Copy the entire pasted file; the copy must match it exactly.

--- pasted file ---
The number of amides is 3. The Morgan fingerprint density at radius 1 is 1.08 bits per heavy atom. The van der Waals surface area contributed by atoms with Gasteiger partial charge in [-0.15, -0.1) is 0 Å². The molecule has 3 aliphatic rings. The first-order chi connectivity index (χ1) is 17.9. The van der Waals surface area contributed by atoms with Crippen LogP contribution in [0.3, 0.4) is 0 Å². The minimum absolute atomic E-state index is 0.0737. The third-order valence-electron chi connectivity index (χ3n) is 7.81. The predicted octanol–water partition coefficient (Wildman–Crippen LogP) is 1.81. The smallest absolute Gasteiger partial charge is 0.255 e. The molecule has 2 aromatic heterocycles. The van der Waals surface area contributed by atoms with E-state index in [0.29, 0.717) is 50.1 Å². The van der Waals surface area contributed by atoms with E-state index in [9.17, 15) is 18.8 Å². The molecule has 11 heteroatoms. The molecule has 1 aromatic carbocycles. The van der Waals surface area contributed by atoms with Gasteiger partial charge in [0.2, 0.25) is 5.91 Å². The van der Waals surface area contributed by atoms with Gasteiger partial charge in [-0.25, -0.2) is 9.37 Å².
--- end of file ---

The number of amides is 3. The Morgan fingerprint density at radius 1 is 1.08 bits per heavy atom. The van der Waals surface area contributed by atoms with Gasteiger partial charge in [-0.15, -0.1) is 0 Å². The molecule has 3 aliphatic rings. The first-order chi connectivity index (χ1) is 17.9. The van der Waals surface area contributed by atoms with Crippen LogP contribution in [0.3, 0.4) is 0 Å². The minimum absolute atomic E-state index is 0.0737. The third-order valence-electron chi connectivity index (χ3n) is 7.81. The predicted octanol–water partition coefficient (Wildman–Crippen LogP) is 1.81. The smallest absolute Gasteiger partial charge is 0.255 e. The molecule has 2 aromatic heterocycles. The van der Waals surface area contributed by atoms with E-state index in [0.29, 0.717) is 50.1 Å². The van der Waals surface area contributed by atoms with E-state index in [9.17, 15) is 18.8 Å². The molecule has 11 heteroatoms. The molecule has 1 aromatic carbocycles. The van der Waals surface area contributed by atoms with Gasteiger partial charge in [0.2, 0.25) is 5.91 Å². The van der Waals surface area contributed by atoms with Gasteiger partial charge in [-0.25, -0.2) is 9.37 Å².